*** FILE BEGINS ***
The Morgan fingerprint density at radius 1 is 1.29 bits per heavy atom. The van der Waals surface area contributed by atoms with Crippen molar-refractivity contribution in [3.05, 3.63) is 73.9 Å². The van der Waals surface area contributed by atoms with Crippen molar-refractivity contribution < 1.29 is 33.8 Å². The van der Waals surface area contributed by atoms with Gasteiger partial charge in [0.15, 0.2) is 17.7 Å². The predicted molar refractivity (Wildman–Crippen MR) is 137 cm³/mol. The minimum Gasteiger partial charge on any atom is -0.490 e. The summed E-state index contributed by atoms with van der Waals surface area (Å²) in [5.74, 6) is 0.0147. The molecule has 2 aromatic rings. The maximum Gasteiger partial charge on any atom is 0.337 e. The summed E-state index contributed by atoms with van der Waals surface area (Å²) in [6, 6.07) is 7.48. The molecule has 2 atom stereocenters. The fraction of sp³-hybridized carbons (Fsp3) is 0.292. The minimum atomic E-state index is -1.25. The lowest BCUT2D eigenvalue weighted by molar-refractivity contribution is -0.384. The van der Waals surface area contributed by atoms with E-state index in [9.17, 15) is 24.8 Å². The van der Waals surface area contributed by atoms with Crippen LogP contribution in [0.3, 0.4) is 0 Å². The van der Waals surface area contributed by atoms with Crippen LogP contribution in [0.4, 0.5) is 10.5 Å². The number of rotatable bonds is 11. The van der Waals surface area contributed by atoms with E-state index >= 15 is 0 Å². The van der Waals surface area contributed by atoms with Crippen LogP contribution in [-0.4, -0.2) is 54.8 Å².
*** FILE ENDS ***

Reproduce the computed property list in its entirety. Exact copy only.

The Morgan fingerprint density at radius 1 is 1.29 bits per heavy atom. The van der Waals surface area contributed by atoms with Crippen molar-refractivity contribution in [3.05, 3.63) is 73.9 Å². The van der Waals surface area contributed by atoms with Crippen molar-refractivity contribution < 1.29 is 33.8 Å². The van der Waals surface area contributed by atoms with Gasteiger partial charge in [0.15, 0.2) is 17.7 Å². The predicted molar refractivity (Wildman–Crippen MR) is 137 cm³/mol. The minimum Gasteiger partial charge on any atom is -0.490 e. The summed E-state index contributed by atoms with van der Waals surface area (Å²) in [5.74, 6) is 0.0147. The molecule has 2 aromatic rings. The maximum Gasteiger partial charge on any atom is 0.337 e. The summed E-state index contributed by atoms with van der Waals surface area (Å²) in [6, 6.07) is 7.48. The molecule has 2 atom stereocenters. The fraction of sp³-hybridized carbons (Fsp3) is 0.292. The minimum atomic E-state index is -1.25. The lowest BCUT2D eigenvalue weighted by molar-refractivity contribution is -0.384. The van der Waals surface area contributed by atoms with E-state index in [9.17, 15) is 24.8 Å². The van der Waals surface area contributed by atoms with Crippen LogP contribution in [0.3, 0.4) is 0 Å². The van der Waals surface area contributed by atoms with Crippen LogP contribution in [0.4, 0.5) is 10.5 Å². The number of rotatable bonds is 11. The van der Waals surface area contributed by atoms with E-state index >= 15 is 0 Å². The van der Waals surface area contributed by atoms with Crippen LogP contribution in [-0.4, -0.2) is 54.8 Å².